Indian River, FL (Florida Today) -- These reptilians can really draw a crowd.
More than 100 people showed up to set free 28 threatened loggerhead sea turtles Monday, just south of Sebastian Inlet.
held up their children and their smart phones to catch a glimpse as
federal biologists and volunteers released the turtles into the Indian
River Lagoon, a few miles south of the inlet.
had been used in research trials in Panama City, where biologists watch
them swim through various nests to learn how best to design special
escape hatches for fishing nets that enable turtles to slip free.
Marine biologists want to make fishing nets more efficient at catching fish and shrimp without also capturing turtles.
nets are one of the main causes of sea turtle deaths. The turtles drown
in the nets when they can't escape and reach the surface for air.
20 years ago, it took three or four minutes for a sea turtle to slip
out of fishing nets, said Ben Higgins, a sea turtle researcher with the
National Oceanic and Atmospheric Administration. Through research into
net design, that has improved to 14 seconds for a turtle to escape,
"The turtles are getting out of the nests so
fast now it's hard to keep up with them," Higgins told the crowd that
had gathered at Inlet Marine before caravaning down State Road A1A to
the release site.
Higgins had driven the turtles nine hours from Panama City in a Budget rental truck.
turtles were dug up at Melbourne Beach three years ago as eggs then
raised at NOAA's Galveston, Texas, research laboratory. From there, the
turtles were taken to Panama City for the net experiments.
research purposes, most of the turtles only pass through a net once.
Biologists want to know how turtles that have never been exposed to a
net before react to being caught. The researchers use juvenile turtles
because those have the most trouble escaping fishing nets. The
3-year-old turtles weigh 20 to 30 pounds.
fishermen to put a $250 to $500 "Turtle Excluder Device" on their nets.
The device is a grid of bars with an opening at the top or bottom of the
net. The grid is fitted into the neck of a shrimp trawl.
Small animals such as shrimp pass through the bars and are caught in
the bag end of the trawl. When sea turtles and other larger animals
enter the trawl they hit the grid bars and get ejected through the
Scientists also had taken tiny tissue samples from
these turtles' flippers to study how sea turtle cells react to certain
marine pollutants. Among other things, they want to know how sea turtle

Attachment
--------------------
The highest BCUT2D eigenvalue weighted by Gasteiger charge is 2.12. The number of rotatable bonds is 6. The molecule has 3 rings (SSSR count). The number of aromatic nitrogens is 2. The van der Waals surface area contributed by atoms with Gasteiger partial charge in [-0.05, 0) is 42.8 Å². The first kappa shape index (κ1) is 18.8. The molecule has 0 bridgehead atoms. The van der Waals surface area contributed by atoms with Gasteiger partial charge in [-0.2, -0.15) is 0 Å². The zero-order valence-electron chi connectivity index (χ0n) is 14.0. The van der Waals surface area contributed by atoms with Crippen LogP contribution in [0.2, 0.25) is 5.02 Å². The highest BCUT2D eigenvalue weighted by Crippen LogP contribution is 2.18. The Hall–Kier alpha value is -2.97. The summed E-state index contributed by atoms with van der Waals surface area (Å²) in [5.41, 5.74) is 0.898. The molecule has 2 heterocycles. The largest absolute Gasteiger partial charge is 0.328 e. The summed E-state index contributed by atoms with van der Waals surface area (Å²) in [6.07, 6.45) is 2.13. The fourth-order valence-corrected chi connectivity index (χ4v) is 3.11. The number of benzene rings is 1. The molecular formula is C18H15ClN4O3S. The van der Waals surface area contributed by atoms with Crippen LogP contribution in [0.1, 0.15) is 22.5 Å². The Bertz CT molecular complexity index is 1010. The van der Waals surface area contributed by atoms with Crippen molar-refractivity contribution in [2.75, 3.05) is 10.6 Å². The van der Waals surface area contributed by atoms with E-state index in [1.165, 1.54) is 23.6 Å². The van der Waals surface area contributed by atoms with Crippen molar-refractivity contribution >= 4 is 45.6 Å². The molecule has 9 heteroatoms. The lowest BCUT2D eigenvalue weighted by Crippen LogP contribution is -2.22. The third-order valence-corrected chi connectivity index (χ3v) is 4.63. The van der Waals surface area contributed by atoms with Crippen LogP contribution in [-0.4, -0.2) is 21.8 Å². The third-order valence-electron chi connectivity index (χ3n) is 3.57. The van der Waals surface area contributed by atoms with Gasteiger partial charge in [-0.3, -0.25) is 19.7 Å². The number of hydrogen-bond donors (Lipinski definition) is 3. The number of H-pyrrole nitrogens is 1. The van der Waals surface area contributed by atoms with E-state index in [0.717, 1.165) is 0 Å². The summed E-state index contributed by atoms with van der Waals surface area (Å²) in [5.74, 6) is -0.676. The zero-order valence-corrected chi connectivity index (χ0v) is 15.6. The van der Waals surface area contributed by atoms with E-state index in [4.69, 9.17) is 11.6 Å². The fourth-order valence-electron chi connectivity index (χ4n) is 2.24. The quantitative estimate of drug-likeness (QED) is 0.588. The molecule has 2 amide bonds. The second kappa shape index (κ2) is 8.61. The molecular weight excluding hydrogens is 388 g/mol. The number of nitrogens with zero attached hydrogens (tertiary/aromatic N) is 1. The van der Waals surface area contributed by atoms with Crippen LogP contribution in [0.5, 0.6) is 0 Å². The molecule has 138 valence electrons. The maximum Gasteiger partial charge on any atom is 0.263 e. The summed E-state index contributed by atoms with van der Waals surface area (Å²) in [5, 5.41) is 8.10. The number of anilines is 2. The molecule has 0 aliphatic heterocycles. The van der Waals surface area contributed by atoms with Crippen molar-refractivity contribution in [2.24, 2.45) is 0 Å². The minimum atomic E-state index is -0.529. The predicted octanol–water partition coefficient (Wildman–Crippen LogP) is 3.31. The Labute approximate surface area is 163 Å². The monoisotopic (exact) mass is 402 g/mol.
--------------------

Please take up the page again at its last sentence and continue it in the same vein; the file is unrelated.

are impacted by oil spills and dispersants, such as those used in the BP
oil spill in 2010.
Biologists don't anticipate any ill
effects to the turtles from the recent brown tide algae bloom in the
lagoon and haven't seen an increase in the rate of turtles dying or
"We have no evidence of elevated
strandings," said Meghan Koperski, an environmental specialist with
Florida Fish and Wildlife Conservation Commission.
a federally threatened species, are among the most plentiful of the
five types of sea turtles that nest in Florida.
at Archie Carr National Wildlife Refuge has one of the highest density
of sea turtle nests in the world, biologists say. Globally, however,
loggerheads have struggled in recent years against long-lasting red
tides, dune destruction from coastal development and a mysterious and
often fatal disease that makes them anemic, malnourished and sluggish.
Only one in 1,000 hatchlings lives to adulthood.
and their parents waded knee deep in the lagoon, carrying one turtle at
a time in plastic bins. The turtles dashed out of the tipped crates,
wasting no time as they headed for open water.
"I love sea
turtles," Christina Wilberg, a marine science teacher at Heritage High
School in Palm Bay, said as Higgins held up a flipper-flapping turtle in
the back of the Budget rental truck. "As soon as you put them in the
water, they just kind of take off."
The turtle twisted, mouth agape, ostensibly yearning for the sea.
"You definitely don't want to put your finger in there," Wilberg said.
released them into the lagoon to give the young turtles time to get in
better swimming shape before venturing out into the more perilous ocean.
in captivity, biologists handle the turtles as little as possible to
prevent them from associating humans with food and comfort.
The NOAA scientists release turtles at the same spot each year.
year, Higgins released the 37 turtles without the usual help from
volunteers, who may have assumed the early-morning release was canceled
due to bad weather.
No spectators came to last year's release as Tropical Storm Debby's outer bands sent showers over the region.